Tylenol’s Crisis In 1982, Tylenol discovered that their Tylenol Extra Strength capsules been tampered with subjected to a Cyanide-lace poison, which took the lives of seven people in the Chicago area. This distress sent the company, manufactured by international health-products Johnson & Johnson in a panic causing them to pull millions of bottles off the market. This crisis sent the company from a 35.4% margin via the over-the-counter analgesics market to a shaky 18.3% by the end of the year. However, within one year from the crisis, Tylenol recouped a market of 28.6% of the $1.2-billion market of the non-prescription pain relievers, or in another retrospect, 80% of its total prior to the crisis (Gini & Marcoux 2009, p36).
The Recovery Plan Though the product recall was quite extensive (media, messages and tests of the capsules) costing the company tens of millions of dollars and a tarnished reputation, Johnson & Johnson along with their advertising company, Compton Advertising, backing out and letting the name brand since the late 1950’s and quite was not an option for them. Though the set back was huge, this affected several non-prescription drugs pertaining to how they being packaged. Within the first few hours after the poisonings were traced to Tylenol’s capsules, Johnson & Johnson set up their task force with their top executives. Their main concerns for the company were to first, assist the damage sustained to the company, and determine how to overcome this ordeal. The Compton Advertising team contemplated on resurfacing the product under a new name, but Johnson & Johnson worried that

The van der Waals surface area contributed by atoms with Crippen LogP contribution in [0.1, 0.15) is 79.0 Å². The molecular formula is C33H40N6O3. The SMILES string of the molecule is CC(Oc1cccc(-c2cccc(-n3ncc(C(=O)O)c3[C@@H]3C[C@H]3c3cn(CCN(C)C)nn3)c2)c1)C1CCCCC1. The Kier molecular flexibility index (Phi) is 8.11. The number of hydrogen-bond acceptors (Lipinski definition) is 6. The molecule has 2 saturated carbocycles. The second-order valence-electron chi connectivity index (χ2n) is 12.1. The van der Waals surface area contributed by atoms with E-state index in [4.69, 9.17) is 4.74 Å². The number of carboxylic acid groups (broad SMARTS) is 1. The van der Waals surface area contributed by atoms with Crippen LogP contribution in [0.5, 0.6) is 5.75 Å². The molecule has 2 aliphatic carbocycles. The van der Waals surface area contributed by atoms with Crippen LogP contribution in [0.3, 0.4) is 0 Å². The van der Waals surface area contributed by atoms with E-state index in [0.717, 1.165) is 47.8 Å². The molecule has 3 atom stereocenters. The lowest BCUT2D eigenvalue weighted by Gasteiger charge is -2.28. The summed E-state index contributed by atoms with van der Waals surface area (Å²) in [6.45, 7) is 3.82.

References: Stevenson, R. W. (1986). Johnson & Johnson’s Recovery. Retrieved July 13, 2008, from New York Times Health Web site: http://query.nytimes.com/gst/fullpage.html?res=9A0DE7D91639F936A35754C0A960948260&sec=health&spon=&pagewanted=all Gini, A., & Marcoux, A. M. (2009). Case Studies in Business Ethics, Chapter 1 Business or Ethics (6th ed.). Upper Saddle River, NJ: Pearson-Prentice Hall.